A child between the ages of 10 and 12 is ready to fully detect the nuances that distinguish one period of art from another. Therefore, much time during your presentation should be spent on classifying works of art according to their respective art periods. This exercise is done in many Montessori schools throughout the United States, and such training can be easily incorporated in a home environment as well.

To prepare for your presentation you will need to purchase ten inexpensive manilla folders, one for each of the ten art periods. The periods of art and examples of two of the artists of each period are as follows:

Byzantine (Giotto, Masaccio)
Renaissance (Da Vinci, Michelangelo, Raphael)
Baroque (Rembrandt, El Greco)
Rococo (Gainsborough, Delacroix)
Impressionism (Degas, Monet)
Neo-lmpressionism (Van Gogh, Toulouse-Lautrec)
Cubism (Picasso, Matisse)
Expressionism (Klee, Kandinsky)
Surrealism (De Chirico, Ernst)
Pop Art (Blake, Hanson)

Next, if it's been awhile since you studied art history, you'll want to visit some of the sites listed at the end of Part II of this newsletter.

Many museums sell postcard reproductions of the artists' work which will also be on display in the gallery area. Some of the museums do have gift shops and/or bookstores where these postcards are sold. Your friends and relatives living in other states may be able to purchase some of the postcards for you, or you may want to purchase some of these postcards by mail.

Next, using a few sheets of paper, jot down notes about the Byzantine art period. Here are some highlights you'll want to mention. The Byzantine period began around 335 A.D. Distinguishable features included the use of bright, vivid color, and gold was used as a backdrop. Frescos or paintings done on walls were common. There was little dimension. Figures looked rigid. Explain to your child that the rigidness of the figures was consistent with the unyielding religious views of the day.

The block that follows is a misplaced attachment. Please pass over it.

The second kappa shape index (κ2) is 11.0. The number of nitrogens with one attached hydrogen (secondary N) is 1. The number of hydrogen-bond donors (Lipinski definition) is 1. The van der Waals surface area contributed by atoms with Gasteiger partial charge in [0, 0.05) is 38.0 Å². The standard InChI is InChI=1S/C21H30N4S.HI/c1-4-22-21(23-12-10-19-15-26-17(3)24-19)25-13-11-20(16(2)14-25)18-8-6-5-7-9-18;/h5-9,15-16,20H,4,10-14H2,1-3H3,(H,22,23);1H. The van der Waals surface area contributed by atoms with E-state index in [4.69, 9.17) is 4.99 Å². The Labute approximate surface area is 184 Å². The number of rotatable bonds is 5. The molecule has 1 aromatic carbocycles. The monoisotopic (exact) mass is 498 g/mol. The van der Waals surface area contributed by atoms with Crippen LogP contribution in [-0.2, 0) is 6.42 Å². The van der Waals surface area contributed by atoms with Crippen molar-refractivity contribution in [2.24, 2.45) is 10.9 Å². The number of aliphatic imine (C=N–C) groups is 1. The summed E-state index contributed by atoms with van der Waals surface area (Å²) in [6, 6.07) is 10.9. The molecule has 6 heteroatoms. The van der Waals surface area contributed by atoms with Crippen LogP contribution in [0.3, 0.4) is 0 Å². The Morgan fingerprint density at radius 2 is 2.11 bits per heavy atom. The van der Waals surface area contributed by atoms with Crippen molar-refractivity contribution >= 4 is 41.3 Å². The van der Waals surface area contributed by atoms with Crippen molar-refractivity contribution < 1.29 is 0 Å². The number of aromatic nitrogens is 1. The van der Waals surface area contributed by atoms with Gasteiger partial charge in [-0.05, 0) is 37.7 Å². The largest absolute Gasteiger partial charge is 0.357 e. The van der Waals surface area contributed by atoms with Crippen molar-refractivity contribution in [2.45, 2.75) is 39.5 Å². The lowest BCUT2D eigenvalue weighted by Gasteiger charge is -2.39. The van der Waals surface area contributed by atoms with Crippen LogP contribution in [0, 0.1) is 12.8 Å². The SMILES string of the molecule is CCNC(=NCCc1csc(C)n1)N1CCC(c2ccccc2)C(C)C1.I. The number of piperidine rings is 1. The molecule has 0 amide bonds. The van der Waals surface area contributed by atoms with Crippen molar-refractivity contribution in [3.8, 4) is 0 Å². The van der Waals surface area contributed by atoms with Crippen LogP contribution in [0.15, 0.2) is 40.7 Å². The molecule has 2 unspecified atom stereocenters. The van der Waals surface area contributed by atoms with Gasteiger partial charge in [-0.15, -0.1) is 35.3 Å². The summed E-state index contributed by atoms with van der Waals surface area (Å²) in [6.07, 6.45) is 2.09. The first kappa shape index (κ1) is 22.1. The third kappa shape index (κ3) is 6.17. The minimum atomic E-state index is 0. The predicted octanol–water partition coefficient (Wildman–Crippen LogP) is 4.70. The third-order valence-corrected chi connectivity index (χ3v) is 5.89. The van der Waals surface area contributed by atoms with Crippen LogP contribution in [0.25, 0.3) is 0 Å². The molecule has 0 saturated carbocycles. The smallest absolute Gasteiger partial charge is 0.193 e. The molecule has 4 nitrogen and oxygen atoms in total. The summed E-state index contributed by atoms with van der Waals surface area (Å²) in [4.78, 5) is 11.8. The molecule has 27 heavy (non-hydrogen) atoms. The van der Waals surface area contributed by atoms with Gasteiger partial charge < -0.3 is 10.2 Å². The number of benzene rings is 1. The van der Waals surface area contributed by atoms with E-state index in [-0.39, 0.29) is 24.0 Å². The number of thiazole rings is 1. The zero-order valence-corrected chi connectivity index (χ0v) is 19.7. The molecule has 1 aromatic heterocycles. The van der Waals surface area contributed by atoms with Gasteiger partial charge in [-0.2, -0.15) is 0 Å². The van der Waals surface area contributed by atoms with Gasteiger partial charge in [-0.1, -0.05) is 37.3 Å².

While you and your child analyze the postcard reproductions of this period, encourage your child to note the similarities in style. Discuss in detail the compositions of these paintings. Then, compare them with those of the Renaissance period. When you are finished, place the Byzantine era postcards with notes into a separate folder for later use.

During a subsequent presentation you will want to discuss the contributions made by Renaissance artists. Glance over the postcards which are representative of works done during this period. (I encourage you to purchase the Harper-Trophy set of Art for Children books.) Check to see if your local library owns these books.

These books beautifully detail the lives of the great artists. They are well written and the text is accompanied by large reproductions of the work done by each artist. Thus, your child has more of an opportunity to revel in the intricacies that make each picture a masterpiece. For your convenience I have listed the complete set.


Renoir Van Gogh Gauguin
Da Vinci Velasquez Remington